Scientific research has shown that people wake up many times during sleep, but these awakenings are so short that they do not remember them. As a rule, these spills occur during the transition periods between the stages of sleep.
22. You can stop breathing
Millions of people around the world suffer from a sleep disorder known as "apnea." The disorder is characterized by pauses between breaths, and each pause can last for a few seconds or even a few minutes.
23. You can hear the explosion
"Syndrome of an exploding head" is a rare condition in which a person hears loud imaginary sounds (for example, a bomb explosion, the sound of shooting, etc.) or experiences a strange sense of explosion when he falls asleep or wakes up. It is painless, but frightens the sufferer.
24. Talking during sleep
Conversations during sleep are a parasomnia, in which a person begins to chat uncontrollably aloud during sleep. Such "conversations" can be quite loud and represent both simple muttering sounds, and lengthy, often indistinct speeches.
Physiology of sleep
In a dream, the level of anabolic processes rises and catabolism decreases. Sleep normally occurs cyclically, approximately every 24 hours. These cycles are called circadian rhythms. They are redefined every 24 hours, the most important factor is the level of lighting. The level of concentration of special photo-dependent proteins depends on the natural cycle of illumination. The circadian cycle is usually set to the length of a light day. Besides night sleep, in some cultures there is a physiologically conditioned short-term daytime dream - siesta.
Immediately before bedtime, there is a state of drowsiness, a decrease in brain activity, characterized by:
- Decreased level of consciousness;
- A decrease in the sensitivity of sensory systems;
- A decrease in heart rate, a decrease in the secretory activity of glands (salivary - dryness of the oral mucosa, tearful - burning eyes, clots of the eyelids).
Professor Richard R. Budzin at the Laboratory of Sleep Research at the University of Arizona for many years studied sleep disorders and recommends a technique for fast falling asleep, based on six stages. In the annual report on clinical psychology, he described the various psychological approaches that were used to treat insomnia (Bootzin & Epstein, 2011). Such treatment was earlier called stimulant control treatment (Morin et al., 2006). Tips include: go to bed, only when you want to sleep, use the bed only for sleeping, do not lie in bed for more than 10 minutes, if you can not fall asleep - make the bed associated only with a fast falling asleep, wake up in the morning on the alarm clock in one and The same time, do not sleep during the day.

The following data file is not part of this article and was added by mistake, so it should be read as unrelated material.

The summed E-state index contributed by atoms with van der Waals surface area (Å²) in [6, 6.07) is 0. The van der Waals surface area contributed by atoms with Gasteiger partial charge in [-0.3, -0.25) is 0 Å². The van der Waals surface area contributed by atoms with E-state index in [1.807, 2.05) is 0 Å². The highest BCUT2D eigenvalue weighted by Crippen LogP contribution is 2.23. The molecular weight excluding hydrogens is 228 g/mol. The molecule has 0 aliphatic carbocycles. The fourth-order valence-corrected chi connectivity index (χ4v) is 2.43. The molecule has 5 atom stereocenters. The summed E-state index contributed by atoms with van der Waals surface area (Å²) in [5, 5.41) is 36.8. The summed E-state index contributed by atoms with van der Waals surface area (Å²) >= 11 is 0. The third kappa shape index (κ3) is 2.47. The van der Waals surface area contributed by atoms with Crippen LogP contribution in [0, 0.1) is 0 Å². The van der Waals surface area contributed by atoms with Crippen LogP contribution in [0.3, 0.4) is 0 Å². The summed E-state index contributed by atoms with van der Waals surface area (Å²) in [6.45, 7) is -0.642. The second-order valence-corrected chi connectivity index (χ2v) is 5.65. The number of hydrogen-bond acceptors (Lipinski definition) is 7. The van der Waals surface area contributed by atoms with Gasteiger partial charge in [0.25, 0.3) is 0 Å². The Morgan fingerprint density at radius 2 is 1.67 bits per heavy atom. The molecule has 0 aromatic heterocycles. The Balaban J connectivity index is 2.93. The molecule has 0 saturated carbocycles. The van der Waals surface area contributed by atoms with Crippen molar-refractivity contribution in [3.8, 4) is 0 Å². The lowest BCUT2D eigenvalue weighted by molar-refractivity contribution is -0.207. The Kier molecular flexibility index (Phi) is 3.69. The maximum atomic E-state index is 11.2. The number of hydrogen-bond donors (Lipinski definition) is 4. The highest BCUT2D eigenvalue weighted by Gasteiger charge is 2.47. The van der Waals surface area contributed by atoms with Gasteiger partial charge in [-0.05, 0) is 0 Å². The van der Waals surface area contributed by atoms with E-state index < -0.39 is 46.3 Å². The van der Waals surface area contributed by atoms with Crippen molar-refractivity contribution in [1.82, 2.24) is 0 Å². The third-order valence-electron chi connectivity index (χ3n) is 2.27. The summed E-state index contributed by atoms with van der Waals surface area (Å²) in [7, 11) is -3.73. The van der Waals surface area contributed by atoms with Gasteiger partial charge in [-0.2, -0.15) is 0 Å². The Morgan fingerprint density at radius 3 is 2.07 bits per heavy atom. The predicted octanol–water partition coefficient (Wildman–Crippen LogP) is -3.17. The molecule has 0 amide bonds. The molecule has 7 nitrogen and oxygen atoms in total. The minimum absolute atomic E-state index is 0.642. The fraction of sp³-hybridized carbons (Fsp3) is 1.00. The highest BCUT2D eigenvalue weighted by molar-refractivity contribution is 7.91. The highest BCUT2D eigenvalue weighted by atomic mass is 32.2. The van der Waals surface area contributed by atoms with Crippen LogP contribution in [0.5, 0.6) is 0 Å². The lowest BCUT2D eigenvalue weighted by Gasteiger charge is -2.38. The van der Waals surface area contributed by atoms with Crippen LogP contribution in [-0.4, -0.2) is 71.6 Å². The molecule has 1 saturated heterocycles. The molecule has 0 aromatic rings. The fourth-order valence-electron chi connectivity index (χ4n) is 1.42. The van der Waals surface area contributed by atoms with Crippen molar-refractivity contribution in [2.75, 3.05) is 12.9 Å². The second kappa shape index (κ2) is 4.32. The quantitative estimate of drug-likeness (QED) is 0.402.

Structure of sleep
Sleep - a special state of consciousness of man and animals, which includes a number of stages, regularly repeating during the night (with a normal daily chart). The appearance of these stages is due to the activity of various brain structures.
In a healthy person, sleep begins with the first stage of slow sleep (Non-REM-sleep), which lasts 5-10 minutes. Then comes the 2nd stage, which lasts about 20 minutes. Another 30-45 minutes falls on a period of 3-4 stages. After that, the sleeper returns to the second stage of a slow sleep, after which the first episode of a fast sleep occurs, which has a short duration - about 5 minutes. This whole sequence is called a cycle. The first cycle has a duration of 90-100 minutes. Then the cycles are repeated, while the proportion of slow sleep decreases, and the proportion of fast sleep (REM-sleep) gradually increases, the last episode of which in some cases can reach 1 hour. On average, with a full healthy dream, there are five complete cycles. The sequence of the change of stages and their duration is conveniently represented in the form of a hypnogram that visually reflects the structure of the patient's sleep.
Slow sleep (syn: slow wave sleep, orthodox sleep), lasts 80-90 minutes. Comes immediately after falling asleep.
- The first stage. The alpha-rhythm decreases, and low-amplitude slow theta rhythms appear, in amplitude equal to or greater than the alpha-rhythm. Behavior: a nap with sleepy dreams, absurd or hallucinogenic thoughts and sometimes with hypnagogic images (dreamlike hallucinations). Muscular activity decreases, the frequency of respiration and pulse decreases, the metabolism slows down, and the temperature decreases, the eyes can make slow movements. At this stage, ideas that contribute to the successful resolution of a particular problem or the illusion of their existence can appear intuitively. In the EEG, acute vertex waves, POSTS can be recorded, occasionally hypnagogic hypersynchrony is observed. At this stage, hypnagogic twitchings can occur.
- The second stage. (Shallow or light sleep). Further decrease in tonic muscle activity. The heart rhythm slows down, the body temperature decreases, the eyes are motionless. Occupies a total of about 45-55% of the total sleep time. The first episode of the second stage lasts about 20 minutes. In the EEG dominate theta waves, there are so-called "sleeping spindles" - sigma-rhythm, which is a rapid alpha-rhythm (12-14-20 Hz). With the advent of "sleepy spindles" there is a disconnection of consciousness; In pauses between spindles (and they occur about 2-5 times per minute), a person is easy to wake up. Episodic sleepy spindles can be included in the structure of stages 3-4. The thresholds of perception are raised.
- The third stage. A slow dream. The stage is classified as the 3rd if the delta-oscillations (2 Hz) occupy less than 50% and the 4th stage - if the delta is more than 50%.
- The fourth stage. The deepest slow delta sleep. Delta-oscillations predominate (2 Hz). The third and fourth stages are often combined under the name of delta sleep. At this time, it is very difficult to awake a person; 80% of dreams occur, and it is at this stage that attacks of sleepwalking, night terrors, sleep talk and enuresis in children are possible. However, almost none of this person remembers.